Lucire
The global fashion magazine May 28, 2024 
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Claudia Schiffer: it’s harder for supermodels today


News

September 6, 2007/11.05


Left: A perfect example of the global fashion story: Claudia Schiffer herself modelling H&M, as featured in Lucire in 2000. Photographed by Max Vadukul.

I’m glad someone agrees with me when I said earlier that the great global fashion stories seem to have deserted us—unless you drag in a supermodel from the 1980s or 1990s. And that someone is the ultra-smart Claudia Schiffer.
   Schiffer, whom Lucire Paris bureau chief David Patin interviewed once, is one of the smart supermodels: a shrewd business-minded woman who didn’t need her publicists to draft a bunch of answers for her.
   She told Fivetonine that the competition from movie celebrities and singers had become too strong, preventing a group such as hers—which included Naomi Campbell, Cindy Crawford and Linda Evangelista—from emerging. The only exception, she believed, might prove to be Gisèle Bündchen.
   While the supermodel phase came not just with a bunch of ultra-marketable girls, but with other talents in the fashion and beauty businesses (such as Oribe Canales) aligning at the same time, Schiffer has a point.
   My earlier viewpoint was, ‘Is it the ? In the 1990s, there was a feeling that we, as a human community, could . Corporations had done it, so why could we not create a global community ourselves? Have we lost that steam in the 2000s? …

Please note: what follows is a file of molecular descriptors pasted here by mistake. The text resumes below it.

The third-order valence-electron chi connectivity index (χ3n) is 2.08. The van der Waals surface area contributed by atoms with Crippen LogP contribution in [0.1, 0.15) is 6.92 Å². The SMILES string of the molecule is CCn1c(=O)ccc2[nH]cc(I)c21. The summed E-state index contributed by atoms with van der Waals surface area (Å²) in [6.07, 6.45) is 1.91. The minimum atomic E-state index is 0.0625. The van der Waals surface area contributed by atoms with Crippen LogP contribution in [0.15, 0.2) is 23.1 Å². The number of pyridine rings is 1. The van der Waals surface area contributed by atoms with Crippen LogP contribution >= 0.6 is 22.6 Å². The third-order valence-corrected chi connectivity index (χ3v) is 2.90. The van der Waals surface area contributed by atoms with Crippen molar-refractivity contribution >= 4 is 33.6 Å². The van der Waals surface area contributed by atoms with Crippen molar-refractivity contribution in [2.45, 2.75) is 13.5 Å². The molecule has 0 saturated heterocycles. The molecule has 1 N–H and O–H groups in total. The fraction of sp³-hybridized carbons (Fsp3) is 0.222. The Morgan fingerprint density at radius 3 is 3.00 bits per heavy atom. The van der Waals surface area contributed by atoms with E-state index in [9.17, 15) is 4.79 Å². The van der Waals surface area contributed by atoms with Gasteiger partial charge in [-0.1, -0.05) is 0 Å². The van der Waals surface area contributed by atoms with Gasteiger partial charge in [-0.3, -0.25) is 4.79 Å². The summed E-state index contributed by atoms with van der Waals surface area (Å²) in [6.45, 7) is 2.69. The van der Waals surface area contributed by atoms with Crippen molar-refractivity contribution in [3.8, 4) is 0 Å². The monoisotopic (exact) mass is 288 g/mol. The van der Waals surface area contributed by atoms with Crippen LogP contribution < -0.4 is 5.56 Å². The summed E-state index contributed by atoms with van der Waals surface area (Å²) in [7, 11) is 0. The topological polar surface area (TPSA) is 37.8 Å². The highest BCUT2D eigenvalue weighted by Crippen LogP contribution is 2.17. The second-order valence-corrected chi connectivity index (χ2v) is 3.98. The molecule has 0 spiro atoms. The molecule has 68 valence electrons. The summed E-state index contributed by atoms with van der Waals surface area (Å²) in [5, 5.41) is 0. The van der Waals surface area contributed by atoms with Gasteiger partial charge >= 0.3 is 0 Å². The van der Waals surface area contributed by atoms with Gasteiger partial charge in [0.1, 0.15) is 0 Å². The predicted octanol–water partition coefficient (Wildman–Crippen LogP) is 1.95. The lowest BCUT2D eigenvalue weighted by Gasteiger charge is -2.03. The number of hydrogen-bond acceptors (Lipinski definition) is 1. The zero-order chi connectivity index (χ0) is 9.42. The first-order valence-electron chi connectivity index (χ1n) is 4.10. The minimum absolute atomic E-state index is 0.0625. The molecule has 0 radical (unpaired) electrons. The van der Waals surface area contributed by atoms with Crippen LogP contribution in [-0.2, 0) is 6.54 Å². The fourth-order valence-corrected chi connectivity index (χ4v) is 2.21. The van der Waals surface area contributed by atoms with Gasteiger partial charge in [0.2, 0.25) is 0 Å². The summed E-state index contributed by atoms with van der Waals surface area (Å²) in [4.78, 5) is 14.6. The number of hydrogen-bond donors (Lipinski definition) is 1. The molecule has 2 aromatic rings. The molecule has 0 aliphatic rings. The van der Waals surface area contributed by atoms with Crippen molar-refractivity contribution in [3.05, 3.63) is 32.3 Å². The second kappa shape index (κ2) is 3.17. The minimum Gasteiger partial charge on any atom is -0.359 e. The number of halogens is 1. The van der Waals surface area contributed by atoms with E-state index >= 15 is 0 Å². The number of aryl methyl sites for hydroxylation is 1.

‘But ?rms are continuing to globalize, so is the relative absence of such stories an attempt to hide that?’
   With Schiffer’s viewpoint, we can probably paint a clearer picture of the mid- to late-2000s media environment.
   I still think there is a cyclical trend. For the last two years, technology has made it very “fashionable” to have things outside one’s corporate banner: the American networks uploading programming to YouTube, in order to look indie; and people like me blogging outside our corporate domains. There is an intention to look local, think global, the theory being that if we look like we are not corporate sell-outs, we can be adopted by people who will make us corporate sell-outs—or hide the fact that we already are.
   It might be a cynic’s view, but how else can you explain well established businesses and celebrities setting up an outpost on MySpace? (It is a position that I believe is beginning to reverse, however.)
   In issue 23 of the New Zealand master edition of Lucire, I remember running a lovely image of clothing, with a male and female model. In the background, almost as a secondary thought, was the new Aston Martin V8 Vantage Roadster. The picture was supplied by Astons. That may be an extreme example, but the fact is that everyone is getting in—and has been getting in—to the fashion market.
   Why else would Mercedes-Benz sponsor New York Fashion Week? Because the Stuttgarters recognize that cars are fashion items. And everyone else has wanted a slice of that cake for a long time.
   A lot of my early contract publishing work in the late 1980s and early 1990s centred on glamorizing the mundane, using fashion publishing tricks, so there is nothing new under the sun.
   Let’s call it the democratization of fashion, the secrets of making something look good being gradually opened to more people.
   While there’s still a world of difference between a great fashion shoot and an utterly crap one, technology has enabled more people to create good stuff than 10 years ago.
   And the other industries have ?gured out that fashion’s glamour-halo effect can sell, so why not adopt its ideas? Beyoncé Knowles, Jessica Simpson and Julia Stiles have enjoyed covers of late, in a market that once would have shown the classical models such as Schiffer, Campbell or Turlington.
   Those who proclaimed the end of the 15-minute celeb in 2005 had better revise their thoughts, because it doesn’t look like this phenomenon is going away in a hurry. Ask Paris Hilton.


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